Now the competition moves from sculptures built with one 7,800-pound block of ice to the massive multiblock creations built from 10 blocks weighing at least 46,000 pounds. On March 4 the Multi Block competition began. Teams of 3-4 people will be carving sculptures using these ten blocks each measuring 6’ x 4’ x 3’. There are forklifts all over the multi block sites area as the artists direct the drivers where to position their blocks. The artists have until March 9 at 9:00PM to work on and finish their creations. As in Single Block, the two categories are abstract and realistic. The guidelines for judging remain the same also.
One rule I found particularly interesting is Ice Alaska requires freestanding ice sculptures to be sculpted and judged on all sides. This includes the back of the sculpture which will be seen by the judges only. The reason for this is the finished sculptures are transparent and/or clear and spectators will be able to see right through them.
With blocks everywhere, it is hard to imagine everything coming together. Everyone was very hard at work today but I managed to talk with a couple of very gracious carvers who gave me a few minutes. The first was Jeff Meyers at Site 6. He and his team, comprised of three carvers from the United States and one carver from Russia are carving Kabuki Theater: Spirit of the Samurai. From the minute I started talking to Jeff, who continued to work as we chatted, I could sense his enthusiasm for his craft; it was infectious. I asked him why he came to Alaska to carve. “The Ice Art Championship in Fairbanks is the biggest and baddest competition there is,” he said. He also mentioned that the ice here is the very best. This is Jeff’s sixth time at Ice Alaska. I am so excited to see this team’s finished work of art.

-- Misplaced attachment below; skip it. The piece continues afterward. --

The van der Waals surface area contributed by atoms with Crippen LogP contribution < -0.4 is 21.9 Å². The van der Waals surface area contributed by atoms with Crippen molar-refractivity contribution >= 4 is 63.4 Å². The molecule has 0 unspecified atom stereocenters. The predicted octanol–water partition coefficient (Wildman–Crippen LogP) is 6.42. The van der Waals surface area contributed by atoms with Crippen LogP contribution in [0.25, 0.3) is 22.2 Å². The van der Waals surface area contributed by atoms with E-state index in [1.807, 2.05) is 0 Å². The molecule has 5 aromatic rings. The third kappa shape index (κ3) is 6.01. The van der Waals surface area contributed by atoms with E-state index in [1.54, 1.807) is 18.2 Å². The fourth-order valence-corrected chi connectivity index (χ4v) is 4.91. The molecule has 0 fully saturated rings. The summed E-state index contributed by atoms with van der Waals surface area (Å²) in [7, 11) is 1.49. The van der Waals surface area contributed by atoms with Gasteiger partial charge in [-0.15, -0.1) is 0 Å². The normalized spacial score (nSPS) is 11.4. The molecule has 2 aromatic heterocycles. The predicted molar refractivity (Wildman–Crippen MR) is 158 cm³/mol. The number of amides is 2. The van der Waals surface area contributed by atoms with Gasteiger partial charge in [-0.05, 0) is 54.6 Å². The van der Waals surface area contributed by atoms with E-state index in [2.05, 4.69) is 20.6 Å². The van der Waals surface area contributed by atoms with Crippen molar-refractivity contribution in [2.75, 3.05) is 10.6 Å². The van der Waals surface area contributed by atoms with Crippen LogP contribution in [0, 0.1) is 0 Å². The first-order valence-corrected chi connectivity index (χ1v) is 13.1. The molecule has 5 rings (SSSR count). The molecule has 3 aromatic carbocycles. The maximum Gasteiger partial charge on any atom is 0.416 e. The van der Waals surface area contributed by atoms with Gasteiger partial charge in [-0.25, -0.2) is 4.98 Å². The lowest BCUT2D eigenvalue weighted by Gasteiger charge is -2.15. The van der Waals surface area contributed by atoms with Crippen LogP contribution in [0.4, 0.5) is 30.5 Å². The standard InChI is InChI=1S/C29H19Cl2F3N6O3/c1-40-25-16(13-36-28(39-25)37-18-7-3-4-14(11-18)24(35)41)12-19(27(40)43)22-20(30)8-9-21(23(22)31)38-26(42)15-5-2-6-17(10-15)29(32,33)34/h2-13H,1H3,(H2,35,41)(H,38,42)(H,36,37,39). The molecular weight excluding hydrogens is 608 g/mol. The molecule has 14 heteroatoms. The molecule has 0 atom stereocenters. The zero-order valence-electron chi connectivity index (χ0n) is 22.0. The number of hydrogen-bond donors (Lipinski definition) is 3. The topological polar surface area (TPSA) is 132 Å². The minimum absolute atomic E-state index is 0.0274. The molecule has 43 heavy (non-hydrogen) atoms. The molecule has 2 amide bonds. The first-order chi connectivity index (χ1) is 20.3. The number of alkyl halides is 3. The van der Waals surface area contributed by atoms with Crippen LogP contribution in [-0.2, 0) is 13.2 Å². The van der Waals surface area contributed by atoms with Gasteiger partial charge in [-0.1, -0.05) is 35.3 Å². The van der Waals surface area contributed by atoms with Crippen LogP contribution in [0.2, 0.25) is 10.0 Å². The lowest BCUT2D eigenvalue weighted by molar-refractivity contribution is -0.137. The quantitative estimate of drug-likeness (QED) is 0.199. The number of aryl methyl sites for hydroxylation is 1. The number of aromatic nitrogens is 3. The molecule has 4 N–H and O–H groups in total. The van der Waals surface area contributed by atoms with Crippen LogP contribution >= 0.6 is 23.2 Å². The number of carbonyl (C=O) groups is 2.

At Site 10 I met Ralph “Bud” Lies, a five-year veteran to Ice Alaska. His team of four carvers from Indiana and Michigan are working on The Swing. Ralph told me the sweetest story. The Swing is based on the beloved children’s poem, “The Swing” by Robert Louis Stevenson. “How do you like to go up in a swing, Up in the air so blue?....” This poem has been loved in his family and has played an important part in his family for three generations. The sculpture’s concept is based on artwork drawn by his ten-year-old grandson and is being carved in memoriam for all those in his family who have passed on. I asked Ralph how he liked the ice here and he smiled and said, “It is the Arctic Diamond.”
I would love to talk with all the carvers and hear their stories as well, but I dare not bother anyone who is so focused and hard at work. Again, I thank Jeff and Ralph for giving me some of their precious time. I wish them, and all the artists here, all the best of luck.